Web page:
What if the freshest insight on how to talk about 21st century transformations isn’t found in a snappy TEDx Talk or an MBA program but in the works of a philosopher born almost 2,500 years ago? I’ve always found the works of classical Greece indispensable to understanding the world today, including the world of business. Aristotle, for one, had a lot to say about knowledge that is not only relatable but useful for companies undergoing great change.
In my research and advisory work, I stress the importance of listening to the questions that people ask to understand not only what motivates them but also what they don’t get. I had a great opportunity recently to do this when I hosted a panel with 500 attendees discussing the challenges of digital transformation. These were people tasked with implementing change in large companies, but it was clear from their questions that they had very different understandings of what needed to be done. It occurred to me that Aristotle’s ideas about knowledge domains would help leaders translate these ways of thinking and talking about transformation into a shared language that would make the transformation more successful.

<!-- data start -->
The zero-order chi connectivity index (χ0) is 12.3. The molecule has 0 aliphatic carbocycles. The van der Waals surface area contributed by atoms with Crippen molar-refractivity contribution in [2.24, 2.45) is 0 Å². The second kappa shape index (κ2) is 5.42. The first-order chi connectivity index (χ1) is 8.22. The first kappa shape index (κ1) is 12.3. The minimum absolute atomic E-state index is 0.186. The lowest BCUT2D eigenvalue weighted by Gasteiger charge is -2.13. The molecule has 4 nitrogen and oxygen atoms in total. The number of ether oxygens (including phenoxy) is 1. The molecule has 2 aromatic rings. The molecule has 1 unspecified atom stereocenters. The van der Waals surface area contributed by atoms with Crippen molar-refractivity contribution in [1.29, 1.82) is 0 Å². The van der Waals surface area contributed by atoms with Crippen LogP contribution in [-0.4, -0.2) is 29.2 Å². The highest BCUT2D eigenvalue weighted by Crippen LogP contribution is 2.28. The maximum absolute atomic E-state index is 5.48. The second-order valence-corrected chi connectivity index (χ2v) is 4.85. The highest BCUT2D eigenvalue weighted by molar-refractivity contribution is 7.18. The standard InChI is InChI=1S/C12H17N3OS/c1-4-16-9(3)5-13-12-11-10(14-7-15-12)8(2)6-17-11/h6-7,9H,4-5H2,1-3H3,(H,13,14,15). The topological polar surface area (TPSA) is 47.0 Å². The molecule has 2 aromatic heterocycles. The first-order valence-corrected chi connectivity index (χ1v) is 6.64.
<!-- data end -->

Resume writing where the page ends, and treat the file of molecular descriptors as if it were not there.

In Metaphysics (Book 1) and Nicomachean Ethics (Book 6), Aristotle made a distinction between expertise, science, wisdom, and prudence. That distinction can provide a simple framework for understanding what I call the messy middle of transformation. The messy middle is the unknown, uncertain space between past and future, between theory and practice, that characterizes organizations in the process of becoming something new. To navigate the messy middle of transformation, leaders must understand how the different knowledge domains contribute to the transformation—and help their employees find a way to be part of the same conversation.
See the visualization of the messy middle between the four domains of knowledge and read the full article here: